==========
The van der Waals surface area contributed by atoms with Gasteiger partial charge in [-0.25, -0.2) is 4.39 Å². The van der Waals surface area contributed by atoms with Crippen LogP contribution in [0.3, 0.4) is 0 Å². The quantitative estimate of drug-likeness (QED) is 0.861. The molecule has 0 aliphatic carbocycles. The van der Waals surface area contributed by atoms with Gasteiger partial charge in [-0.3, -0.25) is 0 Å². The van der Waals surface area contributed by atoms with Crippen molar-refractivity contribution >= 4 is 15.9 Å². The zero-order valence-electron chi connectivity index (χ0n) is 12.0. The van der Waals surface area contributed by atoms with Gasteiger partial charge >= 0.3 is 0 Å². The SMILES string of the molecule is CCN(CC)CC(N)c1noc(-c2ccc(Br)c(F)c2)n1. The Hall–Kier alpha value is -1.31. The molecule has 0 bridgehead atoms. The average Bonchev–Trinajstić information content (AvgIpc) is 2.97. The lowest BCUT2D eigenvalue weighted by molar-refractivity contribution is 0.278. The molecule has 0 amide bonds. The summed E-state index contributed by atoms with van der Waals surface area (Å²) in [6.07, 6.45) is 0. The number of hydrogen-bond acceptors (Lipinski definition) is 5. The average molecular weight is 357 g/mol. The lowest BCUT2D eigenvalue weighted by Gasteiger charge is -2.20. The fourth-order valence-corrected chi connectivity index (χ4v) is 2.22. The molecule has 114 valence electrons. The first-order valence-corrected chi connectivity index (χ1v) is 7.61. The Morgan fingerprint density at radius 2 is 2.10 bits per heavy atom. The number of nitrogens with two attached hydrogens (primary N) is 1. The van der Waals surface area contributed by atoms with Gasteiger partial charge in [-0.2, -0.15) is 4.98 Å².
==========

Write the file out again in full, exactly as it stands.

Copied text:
The van der Waals surface area contributed by atoms with Gasteiger partial charge in [-0.25, -0.2) is 4.39 Å². The van der Waals surface area contributed by atoms with Crippen LogP contribution in [0.3, 0.4) is 0 Å². The quantitative estimate of drug-likeness (QED) is 0.861. The molecule has 0 aliphatic carbocycles. The van der Waals surface area contributed by atoms with Gasteiger partial charge in [-0.3, -0.25) is 0 Å². The van der Waals surface area contributed by atoms with Crippen molar-refractivity contribution >= 4 is 15.9 Å². The zero-order valence-electron chi connectivity index (χ0n) is 12.0. The van der Waals surface area contributed by atoms with Gasteiger partial charge >= 0.3 is 0 Å². The SMILES string of the molecule is CCN(CC)CC(N)c1noc(-c2ccc(Br)c(F)c2)n1. The Hall–Kier alpha value is -1.31. The molecule has 0 bridgehead atoms. The average Bonchev–Trinajstić information content (AvgIpc) is 2.97. The lowest BCUT2D eigenvalue weighted by molar-refractivity contribution is 0.278. The molecule has 0 amide bonds. The summed E-state index contributed by atoms with van der Waals surface area (Å²) in [6.07, 6.45) is 0. The number of hydrogen-bond acceptors (Lipinski definition) is 5. The average molecular weight is 357 g/mol. The lowest BCUT2D eigenvalue weighted by Gasteiger charge is -2.20. The fourth-order valence-corrected chi connectivity index (χ4v) is 2.22. The molecule has 114 valence electrons. The first-order valence-corrected chi connectivity index (χ1v) is 7.61. The Morgan fingerprint density at radius 2 is 2.10 bits per heavy atom. The number of nitrogens with two attached hydrogens (primary N) is 1. The van der Waals surface area contributed by atoms with Gasteiger partial charge in [-0.2, -0.15) is 4.98 Å².